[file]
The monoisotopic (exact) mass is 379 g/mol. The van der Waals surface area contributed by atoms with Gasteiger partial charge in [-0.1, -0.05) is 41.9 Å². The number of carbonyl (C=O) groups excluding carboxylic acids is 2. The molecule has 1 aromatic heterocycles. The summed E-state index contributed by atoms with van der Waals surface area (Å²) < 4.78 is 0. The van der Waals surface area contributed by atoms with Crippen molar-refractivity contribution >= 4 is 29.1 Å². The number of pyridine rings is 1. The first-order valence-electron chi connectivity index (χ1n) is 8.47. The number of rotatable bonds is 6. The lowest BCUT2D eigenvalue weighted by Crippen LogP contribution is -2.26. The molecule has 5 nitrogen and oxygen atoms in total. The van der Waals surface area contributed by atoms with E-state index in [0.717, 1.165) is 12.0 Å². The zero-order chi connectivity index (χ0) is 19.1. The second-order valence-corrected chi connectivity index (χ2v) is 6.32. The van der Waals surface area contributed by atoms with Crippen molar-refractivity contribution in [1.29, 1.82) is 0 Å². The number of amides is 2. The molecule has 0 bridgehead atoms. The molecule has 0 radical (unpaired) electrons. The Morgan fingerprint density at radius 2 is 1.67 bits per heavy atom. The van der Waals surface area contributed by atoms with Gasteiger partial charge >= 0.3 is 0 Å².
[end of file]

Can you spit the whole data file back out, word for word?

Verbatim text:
The monoisotopic (exact) mass is 379 g/mol. The van der Waals surface area contributed by atoms with Gasteiger partial charge in [-0.1, -0.05) is 41.9 Å². The number of carbonyl (C=O) groups excluding carboxylic acids is 2. The molecule has 1 aromatic heterocycles. The summed E-state index contributed by atoms with van der Waals surface area (Å²) < 4.78 is 0. The van der Waals surface area contributed by atoms with Crippen molar-refractivity contribution >= 4 is 29.1 Å². The number of pyridine rings is 1. The first-order valence-electron chi connectivity index (χ1n) is 8.47. The number of rotatable bonds is 6. The lowest BCUT2D eigenvalue weighted by Crippen LogP contribution is -2.26. The molecule has 5 nitrogen and oxygen atoms in total. The van der Waals surface area contributed by atoms with E-state index in [0.717, 1.165) is 12.0 Å². The zero-order chi connectivity index (χ0) is 19.1. The second-order valence-corrected chi connectivity index (χ2v) is 6.32. The van der Waals surface area contributed by atoms with Crippen molar-refractivity contribution in [1.29, 1.82) is 0 Å². The number of amides is 2. The molecule has 0 bridgehead atoms. The molecule has 0 radical (unpaired) electrons. The Morgan fingerprint density at radius 2 is 1.67 bits per heavy atom. The van der Waals surface area contributed by atoms with Gasteiger partial charge >= 0.3 is 0 Å².